One of the main arguments for adding 3D anatomy education tools to a course is that interactive technology can be an invaluable tool in boosting student engagement. Instead of reading a static textbook, students have the freedom to explore and investigate 3D models on their own.
Courseware gives students control of their own learning experience, and its focus on visuals and student-directed exploration makes it a great choice for visual learners.
- Assignments in a Courseware course can include interactive 3D models, illustrations, animations, and histology slides alongside the text.
- When using an A&P module with a 3D model, students can add, remove, and fade structures in the 3D view. They can highlight different structures to see descriptions in the info box and they can listen to a pronunciation.
The default A&P course that comes with Complete Anatomy contains 42, 1hr+ lectures that present the basic A&P topics students need to know. The lectures are structured such that students listen to the audio and watch the presentation, then take a quiz to check their knowledge. Students can manipulate the 3D models at certain points in the lecture, but their interactions with those models are restricted to the structures their instructors have highlighted.
Bringing It All Together
On the surface, Complete Anatomy and Visible Body Courseware look pretty similar to one another, but they differ along the dimensions of price, portability, content, and user experience in some significant ways:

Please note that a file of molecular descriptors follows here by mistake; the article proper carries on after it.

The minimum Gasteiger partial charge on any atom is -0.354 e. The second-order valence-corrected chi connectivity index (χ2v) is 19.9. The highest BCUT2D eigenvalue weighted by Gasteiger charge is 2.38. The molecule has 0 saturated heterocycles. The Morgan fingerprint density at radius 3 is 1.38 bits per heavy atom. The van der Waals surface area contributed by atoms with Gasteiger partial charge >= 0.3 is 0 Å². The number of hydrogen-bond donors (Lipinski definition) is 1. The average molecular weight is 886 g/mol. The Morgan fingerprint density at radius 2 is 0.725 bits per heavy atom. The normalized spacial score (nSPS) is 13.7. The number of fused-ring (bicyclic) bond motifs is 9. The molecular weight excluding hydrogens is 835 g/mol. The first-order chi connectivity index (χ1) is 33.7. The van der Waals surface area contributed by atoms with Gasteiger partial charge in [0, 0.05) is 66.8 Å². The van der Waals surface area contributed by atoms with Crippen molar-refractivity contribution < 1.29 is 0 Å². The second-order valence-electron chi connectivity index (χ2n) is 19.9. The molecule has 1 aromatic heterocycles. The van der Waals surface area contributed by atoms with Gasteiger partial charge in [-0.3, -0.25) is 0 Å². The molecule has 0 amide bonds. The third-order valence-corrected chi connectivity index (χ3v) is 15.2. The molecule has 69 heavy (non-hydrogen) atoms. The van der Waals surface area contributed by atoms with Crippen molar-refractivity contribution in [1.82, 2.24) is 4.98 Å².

- Both have student licenses and institutional subscriptions, but Visible Body Courseware’s two-year student license costs about half as much as two years of a Complete Anatomy student subscription.
- Students and instructors need to install Complete Anatomy on a computer or tablet for full functionality, whereas Visible Body Courseware is web-based.
- Complete Anatomy has more cross-sections, but it doesn’t have a full female 3D model. Visible Body has full male and female 3D models, as well as more easily accessible muscle animations and more complete dental content.
- Both products include a set of premade quizzes. Courseware has dissection quizzes and a quiz bank that allow instructors to mix and match questions easily.
- Assignments in Complete Anatomy are in lecture format, but Visible Body’s assignments are made up of interactive modules.
We hope you find these considerations helpful in your search for a 3D anatomy education product that fits your classroom and your instruction style!